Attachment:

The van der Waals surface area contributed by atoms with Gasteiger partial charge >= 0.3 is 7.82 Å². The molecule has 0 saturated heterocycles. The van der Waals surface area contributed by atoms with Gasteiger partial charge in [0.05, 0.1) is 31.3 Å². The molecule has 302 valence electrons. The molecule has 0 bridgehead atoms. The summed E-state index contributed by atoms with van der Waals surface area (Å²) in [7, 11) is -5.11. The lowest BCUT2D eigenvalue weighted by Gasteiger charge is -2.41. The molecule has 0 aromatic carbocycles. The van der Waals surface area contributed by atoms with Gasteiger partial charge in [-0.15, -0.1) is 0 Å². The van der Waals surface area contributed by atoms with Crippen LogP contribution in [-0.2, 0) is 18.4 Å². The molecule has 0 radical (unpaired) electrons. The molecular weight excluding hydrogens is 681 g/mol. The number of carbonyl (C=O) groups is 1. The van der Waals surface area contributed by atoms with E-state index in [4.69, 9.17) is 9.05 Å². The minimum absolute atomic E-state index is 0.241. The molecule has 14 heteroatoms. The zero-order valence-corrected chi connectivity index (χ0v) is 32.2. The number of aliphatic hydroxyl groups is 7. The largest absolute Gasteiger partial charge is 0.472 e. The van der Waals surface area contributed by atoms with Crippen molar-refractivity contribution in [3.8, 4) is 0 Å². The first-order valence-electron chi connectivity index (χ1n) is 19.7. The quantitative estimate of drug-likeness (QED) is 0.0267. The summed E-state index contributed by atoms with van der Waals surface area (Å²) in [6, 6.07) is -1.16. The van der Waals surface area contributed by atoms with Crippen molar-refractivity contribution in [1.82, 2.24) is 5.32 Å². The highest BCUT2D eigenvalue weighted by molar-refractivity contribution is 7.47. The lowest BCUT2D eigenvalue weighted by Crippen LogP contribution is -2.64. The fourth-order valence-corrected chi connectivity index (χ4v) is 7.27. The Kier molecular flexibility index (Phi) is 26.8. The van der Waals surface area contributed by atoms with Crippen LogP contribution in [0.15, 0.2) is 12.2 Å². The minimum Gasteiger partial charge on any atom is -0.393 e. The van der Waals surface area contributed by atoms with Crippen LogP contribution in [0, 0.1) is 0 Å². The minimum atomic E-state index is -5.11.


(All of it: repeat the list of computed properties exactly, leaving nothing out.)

The van der Waals surface area contributed by atoms with Gasteiger partial charge >= 0.3 is 7.82 Å². The molecule has 0 saturated heterocycles. The van der Waals surface area contributed by atoms with Gasteiger partial charge in [0.05, 0.1) is 31.3 Å². The molecule has 302 valence electrons. The molecule has 0 bridgehead atoms. The summed E-state index contributed by atoms with van der Waals surface area (Å²) in [7, 11) is -5.11. The lowest BCUT2D eigenvalue weighted by Gasteiger charge is -2.41. The molecule has 0 aromatic carbocycles. The van der Waals surface area contributed by atoms with Gasteiger partial charge in [-0.15, -0.1) is 0 Å². The van der Waals surface area contributed by atoms with Crippen LogP contribution in [-0.2, 0) is 18.4 Å². The molecule has 0 radical (unpaired) electrons. The molecular weight excluding hydrogens is 681 g/mol. The number of carbonyl (C=O) groups is 1. The van der Waals surface area contributed by atoms with E-state index in [4.69, 9.17) is 9.05 Å². The minimum absolute atomic E-state index is 0.241. The molecule has 14 heteroatoms. The zero-order valence-corrected chi connectivity index (χ0v) is 32.2. The number of aliphatic hydroxyl groups is 7. The largest absolute Gasteiger partial charge is 0.472 e. The van der Waals surface area contributed by atoms with Crippen molar-refractivity contribution in [3.8, 4) is 0 Å². The first-order valence-electron chi connectivity index (χ1n) is 19.7. The quantitative estimate of drug-likeness (QED) is 0.0267. The summed E-state index contributed by atoms with van der Waals surface area (Å²) in [6, 6.07) is -1.16. The van der Waals surface area contributed by atoms with Crippen molar-refractivity contribution in [1.82, 2.24) is 5.32 Å². The highest BCUT2D eigenvalue weighted by molar-refractivity contribution is 7.47. The lowest BCUT2D eigenvalue weighted by Crippen LogP contribution is -2.64. The fourth-order valence-corrected chi connectivity index (χ4v) is 7.27. The Kier molecular flexibility index (Phi) is 26.8. The van der Waals surface area contributed by atoms with Crippen LogP contribution in [0.15, 0.2) is 12.2 Å². The minimum Gasteiger partial charge on any atom is -0.393 e. The van der Waals surface area contributed by atoms with Crippen LogP contribution in [0, 0.1) is 0 Å². The minimum atomic E-state index is -5.11.